You just finished painting and now you notice that your roller has left fuzz on your wall which is now stuck in the paint. Most painting experts agree that repainting is necessary after removing the fuzzies because paint will also strip off in the process. The best way to avoid this problem is to choose the right paint roller cover for the job; don't be drawn by the low price of a lower-quality roller cover.
Things You'll Need
White woven roller cover
Attach the sandpaper to your sanding pole or hand-held sander. A cheap alternative to purchasing a hand-held sander is to wrap a piece of sandpaper around a wood block that fits comfortably in your hand.
Sand the entire area that has been affected with roller fuzzies. Sand gently and slowly to allow the sand to grip the fibers. Occasionally, you will need to wipe the fuzzies from the sandpaper so you don't spread them to new areas of the wall.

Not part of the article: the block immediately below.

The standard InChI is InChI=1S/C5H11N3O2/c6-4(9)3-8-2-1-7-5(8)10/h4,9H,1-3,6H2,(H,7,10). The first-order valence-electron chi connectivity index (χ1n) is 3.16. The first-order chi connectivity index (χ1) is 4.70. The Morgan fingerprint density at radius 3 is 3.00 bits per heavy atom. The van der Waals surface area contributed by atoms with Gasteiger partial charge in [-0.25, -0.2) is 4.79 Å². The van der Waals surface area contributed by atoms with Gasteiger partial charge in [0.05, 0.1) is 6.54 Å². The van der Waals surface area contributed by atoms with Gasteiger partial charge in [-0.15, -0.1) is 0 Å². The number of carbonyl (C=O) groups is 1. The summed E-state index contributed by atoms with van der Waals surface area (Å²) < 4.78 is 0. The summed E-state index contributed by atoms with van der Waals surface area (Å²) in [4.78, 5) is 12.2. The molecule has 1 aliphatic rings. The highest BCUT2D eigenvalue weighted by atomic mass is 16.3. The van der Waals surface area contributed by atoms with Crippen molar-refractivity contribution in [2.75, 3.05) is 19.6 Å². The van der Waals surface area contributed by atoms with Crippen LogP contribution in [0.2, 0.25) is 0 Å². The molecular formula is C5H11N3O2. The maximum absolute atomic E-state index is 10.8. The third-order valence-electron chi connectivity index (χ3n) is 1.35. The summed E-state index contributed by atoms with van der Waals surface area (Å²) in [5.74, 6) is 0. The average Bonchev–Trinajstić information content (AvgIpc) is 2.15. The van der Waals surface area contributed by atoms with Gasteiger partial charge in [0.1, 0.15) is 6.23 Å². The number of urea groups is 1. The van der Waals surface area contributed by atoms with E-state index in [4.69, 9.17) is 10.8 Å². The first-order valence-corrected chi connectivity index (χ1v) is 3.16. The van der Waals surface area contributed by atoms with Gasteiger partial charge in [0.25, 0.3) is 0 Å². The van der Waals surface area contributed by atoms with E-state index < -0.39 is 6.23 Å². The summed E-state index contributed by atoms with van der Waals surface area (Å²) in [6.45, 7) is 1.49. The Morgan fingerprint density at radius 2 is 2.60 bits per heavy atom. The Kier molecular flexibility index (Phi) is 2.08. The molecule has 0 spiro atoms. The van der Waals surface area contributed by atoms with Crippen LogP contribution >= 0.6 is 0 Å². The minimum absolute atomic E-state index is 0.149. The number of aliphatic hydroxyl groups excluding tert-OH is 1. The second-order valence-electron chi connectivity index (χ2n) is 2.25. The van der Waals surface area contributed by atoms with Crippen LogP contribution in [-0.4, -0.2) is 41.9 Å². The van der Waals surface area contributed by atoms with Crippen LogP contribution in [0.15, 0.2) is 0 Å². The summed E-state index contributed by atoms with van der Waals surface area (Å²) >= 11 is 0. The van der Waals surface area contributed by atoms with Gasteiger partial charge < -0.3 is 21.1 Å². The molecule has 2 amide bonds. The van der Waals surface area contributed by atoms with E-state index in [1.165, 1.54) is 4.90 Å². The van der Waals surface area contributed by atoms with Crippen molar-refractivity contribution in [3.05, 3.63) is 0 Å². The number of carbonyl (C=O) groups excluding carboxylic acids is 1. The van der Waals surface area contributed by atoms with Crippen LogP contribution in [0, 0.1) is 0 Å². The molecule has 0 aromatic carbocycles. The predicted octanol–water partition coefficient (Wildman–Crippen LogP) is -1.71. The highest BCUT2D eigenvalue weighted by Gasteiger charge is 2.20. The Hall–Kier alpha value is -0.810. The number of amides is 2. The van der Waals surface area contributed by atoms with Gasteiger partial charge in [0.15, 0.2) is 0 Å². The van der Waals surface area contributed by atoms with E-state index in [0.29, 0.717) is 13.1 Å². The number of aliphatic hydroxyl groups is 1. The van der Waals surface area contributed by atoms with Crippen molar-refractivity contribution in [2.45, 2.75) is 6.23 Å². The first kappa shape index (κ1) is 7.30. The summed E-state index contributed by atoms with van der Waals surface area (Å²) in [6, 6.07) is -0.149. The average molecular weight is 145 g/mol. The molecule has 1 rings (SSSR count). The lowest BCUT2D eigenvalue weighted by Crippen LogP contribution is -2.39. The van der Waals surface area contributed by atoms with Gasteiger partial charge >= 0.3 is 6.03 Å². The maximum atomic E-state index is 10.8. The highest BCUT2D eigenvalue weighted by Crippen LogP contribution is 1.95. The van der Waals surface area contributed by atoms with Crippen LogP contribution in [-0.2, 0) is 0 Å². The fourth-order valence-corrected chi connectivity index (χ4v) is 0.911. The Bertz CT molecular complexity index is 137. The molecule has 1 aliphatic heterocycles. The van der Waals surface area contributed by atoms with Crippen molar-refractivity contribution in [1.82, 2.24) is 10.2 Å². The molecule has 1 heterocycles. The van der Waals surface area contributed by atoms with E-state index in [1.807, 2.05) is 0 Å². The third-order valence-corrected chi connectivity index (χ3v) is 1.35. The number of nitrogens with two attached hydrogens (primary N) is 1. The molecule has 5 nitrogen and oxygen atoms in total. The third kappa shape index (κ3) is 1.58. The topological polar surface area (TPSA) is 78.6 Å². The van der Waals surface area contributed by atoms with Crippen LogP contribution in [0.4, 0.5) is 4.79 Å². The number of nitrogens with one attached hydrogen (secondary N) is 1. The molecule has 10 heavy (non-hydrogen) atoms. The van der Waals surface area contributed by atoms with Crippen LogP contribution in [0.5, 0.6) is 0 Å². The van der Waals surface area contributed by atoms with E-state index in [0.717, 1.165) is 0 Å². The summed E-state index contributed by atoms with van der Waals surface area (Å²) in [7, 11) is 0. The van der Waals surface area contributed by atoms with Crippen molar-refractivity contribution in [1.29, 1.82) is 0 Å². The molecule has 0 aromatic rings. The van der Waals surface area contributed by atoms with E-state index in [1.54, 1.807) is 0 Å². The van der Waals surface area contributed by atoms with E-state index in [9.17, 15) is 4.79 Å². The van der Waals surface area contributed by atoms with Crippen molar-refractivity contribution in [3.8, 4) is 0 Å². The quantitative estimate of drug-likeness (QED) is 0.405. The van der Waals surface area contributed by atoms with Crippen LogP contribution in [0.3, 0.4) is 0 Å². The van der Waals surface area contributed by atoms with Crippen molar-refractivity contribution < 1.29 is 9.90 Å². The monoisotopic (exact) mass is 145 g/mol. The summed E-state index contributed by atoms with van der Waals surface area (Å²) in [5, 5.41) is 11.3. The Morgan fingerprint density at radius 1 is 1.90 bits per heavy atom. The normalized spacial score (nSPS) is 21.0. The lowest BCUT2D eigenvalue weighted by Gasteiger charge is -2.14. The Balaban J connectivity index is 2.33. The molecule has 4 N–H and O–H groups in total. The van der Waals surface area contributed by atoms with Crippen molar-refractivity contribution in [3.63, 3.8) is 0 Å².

Brush or pick excess fuzzies from your new roller. Even the woven cover will have some loose fuzzies, so run your hand quickly down the length of the cover to remove any excess fuzzies. True Value Paint and FC&A Publishing suggest running a damp rag or sticky masking tape, respectively, over the roller a few times to remove these fuzzies.
Remove outlet covers and light switch plates, then tape off areas that you do not want to paint.
Repaint the affected walls. Assuming you primed and painted the first coat properly, you should only need to apply one coat of paint after removing the roller lint.
Run the lint roller you use on your clothes over the new roller cover a couple of times instead of covering your hand with masking tape. A lint roller is essentially a roll of masking tape attached to a handle, so it will work perfectly.